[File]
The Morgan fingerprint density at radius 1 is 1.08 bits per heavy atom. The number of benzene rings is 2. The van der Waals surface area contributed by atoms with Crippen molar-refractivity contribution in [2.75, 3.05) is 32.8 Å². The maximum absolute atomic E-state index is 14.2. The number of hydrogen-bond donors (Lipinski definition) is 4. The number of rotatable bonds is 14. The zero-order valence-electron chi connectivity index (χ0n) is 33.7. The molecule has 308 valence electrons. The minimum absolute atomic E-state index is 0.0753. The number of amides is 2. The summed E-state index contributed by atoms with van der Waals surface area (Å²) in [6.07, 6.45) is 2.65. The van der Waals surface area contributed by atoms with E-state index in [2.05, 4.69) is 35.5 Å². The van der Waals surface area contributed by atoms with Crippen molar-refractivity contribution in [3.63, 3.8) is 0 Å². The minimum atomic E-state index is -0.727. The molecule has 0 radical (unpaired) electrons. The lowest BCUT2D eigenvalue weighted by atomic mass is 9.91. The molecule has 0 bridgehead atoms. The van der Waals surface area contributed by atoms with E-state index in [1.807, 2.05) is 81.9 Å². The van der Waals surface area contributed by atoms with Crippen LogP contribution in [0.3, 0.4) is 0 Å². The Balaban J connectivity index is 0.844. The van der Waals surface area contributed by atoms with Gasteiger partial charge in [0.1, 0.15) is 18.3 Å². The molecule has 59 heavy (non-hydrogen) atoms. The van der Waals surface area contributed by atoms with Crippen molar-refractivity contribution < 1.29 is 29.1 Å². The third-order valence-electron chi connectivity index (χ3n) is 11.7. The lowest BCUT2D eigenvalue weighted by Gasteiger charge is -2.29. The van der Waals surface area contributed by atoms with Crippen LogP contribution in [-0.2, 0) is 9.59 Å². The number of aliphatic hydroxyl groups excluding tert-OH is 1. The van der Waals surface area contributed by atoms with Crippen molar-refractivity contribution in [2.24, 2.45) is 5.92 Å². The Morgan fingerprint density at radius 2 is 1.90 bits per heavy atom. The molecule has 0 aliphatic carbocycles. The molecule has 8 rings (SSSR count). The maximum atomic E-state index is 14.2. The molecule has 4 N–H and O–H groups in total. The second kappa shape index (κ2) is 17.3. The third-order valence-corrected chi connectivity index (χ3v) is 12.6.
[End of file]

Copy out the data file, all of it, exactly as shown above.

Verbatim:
The Morgan fingerprint density at radius 1 is 1.08 bits per heavy atom. The number of benzene rings is 2. The van der Waals surface area contributed by atoms with Crippen molar-refractivity contribution in [2.75, 3.05) is 32.8 Å². The maximum absolute atomic E-state index is 14.2. The number of hydrogen-bond donors (Lipinski definition) is 4. The number of rotatable bonds is 14. The zero-order valence-electron chi connectivity index (χ0n) is 33.7. The molecule has 308 valence electrons. The minimum absolute atomic E-state index is 0.0753. The number of amides is 2. The summed E-state index contributed by atoms with van der Waals surface area (Å²) in [6.07, 6.45) is 2.65. The van der Waals surface area contributed by atoms with E-state index in [2.05, 4.69) is 35.5 Å². The van der Waals surface area contributed by atoms with Crippen molar-refractivity contribution in [3.63, 3.8) is 0 Å². The minimum atomic E-state index is -0.727. The molecule has 0 radical (unpaired) electrons. The lowest BCUT2D eigenvalue weighted by atomic mass is 9.91. The molecule has 0 bridgehead atoms. The van der Waals surface area contributed by atoms with E-state index in [1.807, 2.05) is 81.9 Å². The van der Waals surface area contributed by atoms with Crippen LogP contribution in [0.3, 0.4) is 0 Å². The Balaban J connectivity index is 0.844. The van der Waals surface area contributed by atoms with Gasteiger partial charge in [0.1, 0.15) is 18.3 Å². The molecule has 59 heavy (non-hydrogen) atoms. The van der Waals surface area contributed by atoms with Crippen molar-refractivity contribution < 1.29 is 29.1 Å². The third-order valence-electron chi connectivity index (χ3n) is 11.7. The lowest BCUT2D eigenvalue weighted by Gasteiger charge is -2.29. The van der Waals surface area contributed by atoms with Crippen LogP contribution in [-0.2, 0) is 9.59 Å². The number of aliphatic hydroxyl groups excluding tert-OH is 1. The van der Waals surface area contributed by atoms with Crippen molar-refractivity contribution in [2.24, 2.45) is 5.92 Å². The Morgan fingerprint density at radius 2 is 1.90 bits per heavy atom. The molecule has 0 aliphatic carbocycles. The molecule has 8 rings (SSSR count). The maximum atomic E-state index is 14.2. The molecule has 4 N–H and O–H groups in total. The second kappa shape index (κ2) is 17.3. The third-order valence-corrected chi connectivity index (χ3v) is 12.6.